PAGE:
[FoRK] Google vs. MSFT: Non-Competes

Mike Masnick mike
Wed Jul 20 09:56:07 PDT 2005

Non-competes are already illegal in the Valley (and, actually, in all of 

They're legal in most other places, though... and since this argument is 
about China (and filed in Washington state) it has little to do with the 
state of non-competes in the Valley.


At 08:22 AM 7/20/2005 -0700, Ian Andrew Bell \(FoRK\) wrote:
>This case is the right one to set a precedent, and potentially
>(officially) invalidate Non-Competes in the Valley -- simply because
>both parties have the bucks to ride this through a long case.  If
>Google truly isn't evil, they'll fight this one for all of us..
>Microsoft sues over hiring
>Former exec joins Google to open lab
>Verne Kopytoff, Chronicle Staff Writer
>Wednesday, July 20, 2005
>Microsoft's rivalry with Google spilled into the courts Tuesday after
>the software giant sued Google for hiring one of its former
>executives to open a research lab in China.
>The suit, filed in King County, Wash., Superior Court, accuses the
>executive, Kai-Fu Lee, of violating a non-compete agreement with
>Google's assistance.
>"What we are interested in is making sure that our confidential
>information is protected and that Dr. Lee isn't in a position where
>he could compromise, even inadvertently, our confidential
>information," said Tom Burt, Microsoft's deputy general counsel.
>In a statement, Google denied the accusations, saying "we have
>reviewed Microsoft's claims and they are completely without merit. We
>will defend vigorously against these meritless claims and will fully
>support Dr. Lee."
>Google and Microsoft are engaged in an intense battle for users. Each
>has unveiled a series of new features in an effort to cement user
>loyalty and increase adverting revenue.
>Google leads the race, which also includes Yahoo and IAC/ 
>InterActiveCorp's Ask Jeeves.
>Microsoft's suit highlights a common business practice in some
>states. Companies routinely require workers, particularly executives,
>to sign contracts that prohibit them from joining competitors after
>Protecting company secrets is the goal. The fear is that employees
>will reveal important information about products and strategies to a
>In California, non-compete agreements are unenforceable, according to
>Michael McCabe, an employment law attorney in the San Francisco
>office of Reed Smith. Workers can join any firm they want, even a
>rival, he said. But as part of an employment contract, employees can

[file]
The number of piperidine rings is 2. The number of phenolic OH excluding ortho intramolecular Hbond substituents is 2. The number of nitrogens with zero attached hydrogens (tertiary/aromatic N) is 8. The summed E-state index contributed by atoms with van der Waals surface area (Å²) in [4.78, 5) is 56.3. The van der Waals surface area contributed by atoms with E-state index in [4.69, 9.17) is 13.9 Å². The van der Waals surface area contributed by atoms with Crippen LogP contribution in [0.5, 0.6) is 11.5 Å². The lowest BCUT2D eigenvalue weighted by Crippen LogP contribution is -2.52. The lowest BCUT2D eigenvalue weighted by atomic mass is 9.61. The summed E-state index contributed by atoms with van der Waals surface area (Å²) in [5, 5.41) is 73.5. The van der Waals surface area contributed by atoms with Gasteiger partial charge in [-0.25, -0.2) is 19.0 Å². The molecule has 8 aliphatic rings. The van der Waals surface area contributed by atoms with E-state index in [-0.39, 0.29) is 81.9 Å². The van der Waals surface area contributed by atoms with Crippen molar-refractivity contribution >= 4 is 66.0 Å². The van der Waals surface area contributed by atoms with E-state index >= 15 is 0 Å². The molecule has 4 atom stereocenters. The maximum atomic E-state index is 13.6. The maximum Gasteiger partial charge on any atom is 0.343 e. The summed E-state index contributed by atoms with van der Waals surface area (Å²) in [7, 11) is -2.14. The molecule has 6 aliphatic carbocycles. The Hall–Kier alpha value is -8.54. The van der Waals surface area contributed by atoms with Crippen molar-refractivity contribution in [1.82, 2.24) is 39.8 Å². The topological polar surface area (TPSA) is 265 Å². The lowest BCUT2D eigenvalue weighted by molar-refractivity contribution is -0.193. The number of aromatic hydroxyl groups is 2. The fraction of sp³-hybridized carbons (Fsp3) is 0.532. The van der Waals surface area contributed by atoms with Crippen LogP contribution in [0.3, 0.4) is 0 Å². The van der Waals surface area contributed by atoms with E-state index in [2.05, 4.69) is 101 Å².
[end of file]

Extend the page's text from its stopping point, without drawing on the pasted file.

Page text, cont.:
>be prohibited from sharing trade secrets and trying to steal
>customers after changing jobs, he said.
>"A big battle, when you have companies in different states, is whose
>law will apply," McCabe said. "The battle then becomes is it
>appropriate to enforce, is it overbroad or really necessary to
>protect an employer?"
>Google announced Lee's hire Tuesday morning as president of the
>Mountain View search engine's China operations. His job is to open a
>research and development lab in China, a nation that Internet
>companies covet because of its huge potential market.
>Lee was previously a vice president for Microsoft, starting in 2000.
>Prior to that, he founded Microsoft's research lab in China and was
>involved in such technologies as multimedia and voice recognition
>Microsoft argues that Lee signed a non-compete agreement when he
>became a vice president five years ago. Provisions block him from
>working on certain kinds of projects for a rival for a year after his
>In its court filing, Microsoft said that Lee was closely involved
>with Microsoft's efforts in search, including the products the
>company is currently developing and its future business plans in
>China. Microsoft said he was given access to proprietary information
>that would give any competitor a strategic and economic advantage.
>Burt said that Lee notified Microsoft that he was leaving for Google
>on Monday. He added that Lee and Google never tried to negotiate a
>deal to avoid the conflict.
>Lee could work for Google, Burt said, but on projects unrelated to
>what he did at Microsoft. Or he could simply be paid to do nothing
>for a year, he said.
>Burt said it is rare for Microsoft to file suit over non-compete
>agreements, preferring to cut deals beforehand. However, Microsoft
>was involved in a high profile episode in 2000 and 2001, when several
>former employees left for Crossgain, a startup that allowed business
>software to work on the Internet.
>Those workers eventually left Crossgain after Microsoft pressured the
>company. They rejoined its successor company, BEA Systems, after
>their non- compete agreements had expired.
>E-mail Verne Kopytoff at vkopytoff at sfchronicle.com.
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